What I Wish You Knew About My Son’s Closed Adoption

One adoptive mother’s perspective.

Kristy O'Neal October 25, 2017
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The more I hear and read from adult adoptees, the more this is confirmed in my mind: adoption, and the discussion of it, is an extremely emotional thing. I’m not an adoptee, so I won’t presume to know how that feels. I also won’t presume to understand the complex emotions and desires and opinions of a birth parent. The only experience I can speak from is my own, as an adoptive mother.

There is an interesting line to walk in adoption regarding how we share our stories in a way that honors the right of the others involved to share (or not share) their own perspectives. For that reason, I won’t go into the details of my son’s story, because I believe it is his story to tell. I will only say this: From the time he was two days old, I have been the only mother he has known. His adoption is closed.

I wish this were not the case. As a foster parent, I never expected that if or when I adopted, I would not have any contact with my child’s birth parent. I have worked hard, as much as it is possible, to build healthy relationships with my foster children’s parents, and even spend a lot of time talking to other foster parents about this relationship. I think it an important part of being a foster parent.

In some practical ways, I suppose it is easier right now. Just as birth and foster parent relationships are difficult to negotiate and navigate, I am sure the same is true for birth and adoptive parent relationships.

Still, I think of my son’s birth mother often. I wonder what she looks like, which of his features come from her or perhaps someone else in her family. I wonder if he has siblings or if there is family medical history we should know. I see myself in his personality and mannerisms, and wonder if I would see her in those, too.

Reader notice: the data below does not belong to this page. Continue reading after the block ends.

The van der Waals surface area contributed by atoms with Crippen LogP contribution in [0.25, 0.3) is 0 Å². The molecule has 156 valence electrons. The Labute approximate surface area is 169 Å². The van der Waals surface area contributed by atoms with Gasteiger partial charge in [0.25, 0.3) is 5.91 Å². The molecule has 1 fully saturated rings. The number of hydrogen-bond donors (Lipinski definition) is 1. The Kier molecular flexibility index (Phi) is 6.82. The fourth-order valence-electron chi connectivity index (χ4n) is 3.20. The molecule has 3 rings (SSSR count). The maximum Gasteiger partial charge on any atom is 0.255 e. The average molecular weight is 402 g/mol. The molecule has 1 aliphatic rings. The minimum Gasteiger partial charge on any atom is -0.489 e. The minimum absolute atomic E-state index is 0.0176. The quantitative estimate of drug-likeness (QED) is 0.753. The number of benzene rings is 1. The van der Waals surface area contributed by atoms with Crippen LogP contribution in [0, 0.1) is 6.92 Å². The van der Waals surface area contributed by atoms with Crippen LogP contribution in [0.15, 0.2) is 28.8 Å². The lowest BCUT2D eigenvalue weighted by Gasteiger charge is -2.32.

I wish I could thank her for the beautiful gift she gave to me, even if unknowingly. I wonder if she questions or regrets her decision, and I wish I could assure her that she is not forgotten, that even at his young age we talk about her and how she made the best decision she could for him. I want my son to know that I honor her.

One day my son will ask questions that I can’t answer. I’ll tell him everything I can, but I know that it might not be enough. If he wants to look for more answers, I will help him – but I know that the nature of his adoption might make that more difficult. This is the part of our closed adoption that grieves me the most.

Birth parents, I would love to hear from you. If you have a closed adoption, why did you choose that path? Would you do things differently if you were to do it again?

If you have a closed adoption and want to find birth parents, visit the new adoption search and reunion website.

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Kristy O'Neal

Kristy is mom to two sweet, funny, wonderful kids and works full time in information technology. During her spare time, she likes to browse Pinterest and thrift stores, create things, and hang out with her kids. As a foster parent, Kristy cares about advocating for the needs of kids in foster care and supporting foster families. You can read her thoughts on these and many other topics at her blog.

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